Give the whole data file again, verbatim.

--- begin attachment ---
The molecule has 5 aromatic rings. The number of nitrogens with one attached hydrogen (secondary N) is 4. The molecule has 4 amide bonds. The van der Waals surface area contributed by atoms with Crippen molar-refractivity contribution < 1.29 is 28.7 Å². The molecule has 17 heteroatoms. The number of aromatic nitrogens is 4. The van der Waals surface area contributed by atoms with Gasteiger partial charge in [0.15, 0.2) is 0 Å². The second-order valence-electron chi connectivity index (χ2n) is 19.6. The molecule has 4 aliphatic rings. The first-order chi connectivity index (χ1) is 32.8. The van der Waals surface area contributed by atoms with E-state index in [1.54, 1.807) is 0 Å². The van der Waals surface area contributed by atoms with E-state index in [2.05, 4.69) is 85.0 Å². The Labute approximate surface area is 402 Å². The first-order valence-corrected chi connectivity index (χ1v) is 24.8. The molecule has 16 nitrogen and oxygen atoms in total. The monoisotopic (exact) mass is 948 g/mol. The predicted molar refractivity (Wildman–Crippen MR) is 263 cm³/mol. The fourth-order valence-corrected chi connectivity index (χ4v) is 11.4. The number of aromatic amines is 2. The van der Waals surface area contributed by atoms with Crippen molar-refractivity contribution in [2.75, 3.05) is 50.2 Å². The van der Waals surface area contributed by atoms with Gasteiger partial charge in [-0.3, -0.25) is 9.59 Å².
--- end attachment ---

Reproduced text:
The molecule has 5 aromatic rings. The number of nitrogens with one attached hydrogen (secondary N) is 4. The molecule has 4 amide bonds. The van der Waals surface area contributed by atoms with Crippen molar-refractivity contribution < 1.29 is 28.7 Å². The molecule has 17 heteroatoms. The number of aromatic nitrogens is 4. The van der Waals surface area contributed by atoms with Gasteiger partial charge in [0.15, 0.2) is 0 Å². The second-order valence-electron chi connectivity index (χ2n) is 19.6. The molecule has 4 aliphatic rings. The first-order chi connectivity index (χ1) is 32.8. The van der Waals surface area contributed by atoms with E-state index in [1.54, 1.807) is 0 Å². The van der Waals surface area contributed by atoms with E-state index in [2.05, 4.69) is 85.0 Å². The Labute approximate surface area is 402 Å². The first-order valence-corrected chi connectivity index (χ1v) is 24.8. The molecule has 16 nitrogen and oxygen atoms in total. The monoisotopic (exact) mass is 948 g/mol. The predicted molar refractivity (Wildman–Crippen MR) is 263 cm³/mol. The fourth-order valence-corrected chi connectivity index (χ4v) is 11.4. The number of aromatic amines is 2. The van der Waals surface area contributed by atoms with Crippen molar-refractivity contribution in [2.75, 3.05) is 50.2 Å². The van der Waals surface area contributed by atoms with Gasteiger partial charge in [-0.3, -0.25) is 9.59 Å².